One of the first challenges we encountered was trying to make it multiplayer game: If we have multiple players infecting locations in the map, how do we make sure players don’t immediately get trapped by other players on the board? To solve this, we implemented bonus tiles, a concept that had appeared in the digital game. When players encounter a bonus tile in the right type of host, they are able to “jump” across the board and infect a location they were not currently in contact with. This acted as a safeguard for stuck players and added an element of surprise when players flipped the location to discover they were suddenly at an advantage.
A second challenge was the question of which materials would be used for the digital-turned-analog game. During our first test with paper tiles, they slid around and overlapped one another at the lightest touch. We knew it would never stand up to eight-year-olds at NYSCI, so we decided to sandwich the paper in between two pieces of clear plexiglass. With the help of our Exhibits and Graphics departments, we soon had our materials: a large game board the hexagon tiles could fit into and plexiglass hexagons.
Production of the game took nearly two months from inception to completion. On the Friday before it was set to be on the museum floor, a NYSCI miracle took place: staff from all parts of the museum – Exhibit Experience, Design Lab, Maker Space, Research, Explainers – worked together in our last push for production. Game tiles were cut, tokens were laminated, cut and sorted, plexiglass and paper were sandwiched, and our first fully assembled playtest took place. It was a flurry of energy, and at long last our game existed in its full form.
How Do You Play?
Players start in the center of the board, called the “Epicenter.” On a given turn, a player can try to infect any location tile that they’re next to. The player flips over the tile, reads what scenario befalls their host bird or mosquito, and rolls the dice to see if they are successful. If yes, they have successfully infected that location and can try infecting a new location. If not, they return to their previous tile, and their turn ends. As the game progresses and players expand their infection, the tiles get harder and players must choose their infection sites wisely. In the end, the player who has infected the most locations at the end of the game wins.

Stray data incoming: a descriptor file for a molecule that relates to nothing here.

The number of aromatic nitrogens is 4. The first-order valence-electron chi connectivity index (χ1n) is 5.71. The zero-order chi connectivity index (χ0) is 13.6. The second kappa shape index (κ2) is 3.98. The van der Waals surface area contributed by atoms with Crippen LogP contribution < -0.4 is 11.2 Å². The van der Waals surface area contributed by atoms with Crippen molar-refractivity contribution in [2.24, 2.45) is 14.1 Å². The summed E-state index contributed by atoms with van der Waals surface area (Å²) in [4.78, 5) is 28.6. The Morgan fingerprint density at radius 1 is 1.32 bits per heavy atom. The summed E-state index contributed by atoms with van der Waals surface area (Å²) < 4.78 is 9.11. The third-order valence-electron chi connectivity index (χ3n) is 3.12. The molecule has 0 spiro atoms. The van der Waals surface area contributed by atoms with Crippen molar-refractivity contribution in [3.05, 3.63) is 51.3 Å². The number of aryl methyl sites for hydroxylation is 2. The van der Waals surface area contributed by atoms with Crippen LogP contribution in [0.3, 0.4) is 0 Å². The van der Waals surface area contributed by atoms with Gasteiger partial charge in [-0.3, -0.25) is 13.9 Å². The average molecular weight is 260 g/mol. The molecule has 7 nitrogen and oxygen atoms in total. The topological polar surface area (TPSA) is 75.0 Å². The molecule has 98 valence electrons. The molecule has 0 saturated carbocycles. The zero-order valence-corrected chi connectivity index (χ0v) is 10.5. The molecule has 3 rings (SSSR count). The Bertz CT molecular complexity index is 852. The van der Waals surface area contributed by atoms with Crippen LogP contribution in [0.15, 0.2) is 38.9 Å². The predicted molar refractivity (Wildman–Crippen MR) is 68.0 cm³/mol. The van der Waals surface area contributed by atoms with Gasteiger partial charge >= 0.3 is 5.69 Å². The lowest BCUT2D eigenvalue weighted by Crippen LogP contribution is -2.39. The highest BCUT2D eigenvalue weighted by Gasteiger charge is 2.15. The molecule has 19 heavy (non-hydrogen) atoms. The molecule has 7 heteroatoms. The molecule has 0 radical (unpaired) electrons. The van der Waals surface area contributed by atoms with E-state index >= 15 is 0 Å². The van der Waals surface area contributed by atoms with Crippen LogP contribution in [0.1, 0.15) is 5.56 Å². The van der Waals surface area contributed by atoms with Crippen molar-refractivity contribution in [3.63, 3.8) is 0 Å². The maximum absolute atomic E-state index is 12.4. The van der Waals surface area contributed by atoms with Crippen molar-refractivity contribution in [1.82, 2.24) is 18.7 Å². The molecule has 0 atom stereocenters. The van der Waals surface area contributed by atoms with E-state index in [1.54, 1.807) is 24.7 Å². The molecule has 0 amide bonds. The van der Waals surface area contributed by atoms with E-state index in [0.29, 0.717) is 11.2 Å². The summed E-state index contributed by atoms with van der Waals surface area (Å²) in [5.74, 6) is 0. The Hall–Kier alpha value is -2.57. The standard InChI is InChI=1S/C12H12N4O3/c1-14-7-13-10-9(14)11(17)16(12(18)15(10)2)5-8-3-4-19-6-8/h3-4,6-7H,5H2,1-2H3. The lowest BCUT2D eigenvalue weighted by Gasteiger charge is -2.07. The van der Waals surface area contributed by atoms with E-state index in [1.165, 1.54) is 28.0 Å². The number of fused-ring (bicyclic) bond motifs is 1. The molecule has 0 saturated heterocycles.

Gone Viral the board game debuted on Bug Day, June 28, 2019, set up between an insect petting zoo and a chef serving bug brownies. With the help of our facilitator Jonathan, kids spent the afternoon battling it out between strains of West Nile Virus – infecting city parks, visiting zoos, and surviving weasel attacks. On occasion, kids returned more than once for a rematch or to teach their friends and family how to play. We heard visitors debating which locations would be safe for their host (“I want to go to the cemetery, but I’m in a mosquito. Who am I going to bite there?”), and kids correcting each other about which host they were in. The game opened up conversations with visitors about viruses moving between hosts – a challenging and unintuitive concept for many to think about.
All in all, we are happy with the initial visitor response, and excited about the possibility of using this game for other events and programs, or even scaling it down to be a take-home version.
Thank you to the Exhibits Department for creating our board and tiles, to the Graphics Department for printing the inserts for our tiles, to Design Lab staff for the use of their workshop and tools, and to the Exhibit Experience team for providing design advice. Finally, thank you to all the friends and colleagues who contributed to this effort – for playtesting the original paper version, cutting out paper tokens, taping tiles together, and accepting a few delays in project deliverables as we sat on the floor making “the virus game again, but bigger.”